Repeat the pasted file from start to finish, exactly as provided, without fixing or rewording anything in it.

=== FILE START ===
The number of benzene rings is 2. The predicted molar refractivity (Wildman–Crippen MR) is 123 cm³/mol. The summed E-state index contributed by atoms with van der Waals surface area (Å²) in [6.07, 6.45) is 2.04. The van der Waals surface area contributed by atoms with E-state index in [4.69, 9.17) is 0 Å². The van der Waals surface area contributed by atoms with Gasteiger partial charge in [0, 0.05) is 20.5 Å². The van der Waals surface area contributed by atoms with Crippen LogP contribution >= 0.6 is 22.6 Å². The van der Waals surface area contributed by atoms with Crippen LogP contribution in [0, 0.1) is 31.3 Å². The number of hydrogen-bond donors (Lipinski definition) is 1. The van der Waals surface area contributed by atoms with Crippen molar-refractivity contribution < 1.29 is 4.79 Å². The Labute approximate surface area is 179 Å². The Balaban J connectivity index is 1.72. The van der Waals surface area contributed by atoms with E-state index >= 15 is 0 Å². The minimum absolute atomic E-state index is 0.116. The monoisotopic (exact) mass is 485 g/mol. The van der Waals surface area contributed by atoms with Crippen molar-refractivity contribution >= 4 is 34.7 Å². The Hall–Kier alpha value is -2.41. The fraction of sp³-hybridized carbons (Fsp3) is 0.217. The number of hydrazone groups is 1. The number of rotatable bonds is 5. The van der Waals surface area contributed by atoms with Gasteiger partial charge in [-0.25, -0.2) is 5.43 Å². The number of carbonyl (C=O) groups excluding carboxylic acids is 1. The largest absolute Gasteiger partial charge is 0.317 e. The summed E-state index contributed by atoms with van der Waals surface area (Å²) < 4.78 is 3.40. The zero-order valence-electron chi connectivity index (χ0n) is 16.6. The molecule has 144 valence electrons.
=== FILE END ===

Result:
The number of benzene rings is 2. The predicted molar refractivity (Wildman–Crippen MR) is 123 cm³/mol. The summed E-state index contributed by atoms with van der Waals surface area (Å²) in [6.07, 6.45) is 2.04. The van der Waals surface area contributed by atoms with E-state index in [4.69, 9.17) is 0 Å². The van der Waals surface area contributed by atoms with Gasteiger partial charge in [0, 0.05) is 20.5 Å². The van der Waals surface area contributed by atoms with Crippen LogP contribution >= 0.6 is 22.6 Å². The van der Waals surface area contributed by atoms with Crippen LogP contribution in [0, 0.1) is 31.3 Å². The number of hydrogen-bond donors (Lipinski definition) is 1. The van der Waals surface area contributed by atoms with Crippen molar-refractivity contribution < 1.29 is 4.79 Å². The Labute approximate surface area is 179 Å². The Balaban J connectivity index is 1.72. The van der Waals surface area contributed by atoms with E-state index >= 15 is 0 Å². The minimum absolute atomic E-state index is 0.116. The monoisotopic (exact) mass is 485 g/mol. The van der Waals surface area contributed by atoms with Crippen molar-refractivity contribution >= 4 is 34.7 Å². The Hall–Kier alpha value is -2.41. The fraction of sp³-hybridized carbons (Fsp3) is 0.217. The number of hydrazone groups is 1. The number of rotatable bonds is 5. The van der Waals surface area contributed by atoms with Gasteiger partial charge in [-0.25, -0.2) is 5.43 Å². The number of carbonyl (C=O) groups excluding carboxylic acids is 1. The largest absolute Gasteiger partial charge is 0.317 e. The summed E-state index contributed by atoms with van der Waals surface area (Å²) < 4.78 is 3.40. The zero-order valence-electron chi connectivity index (χ0n) is 16.6. The molecule has 144 valence electrons.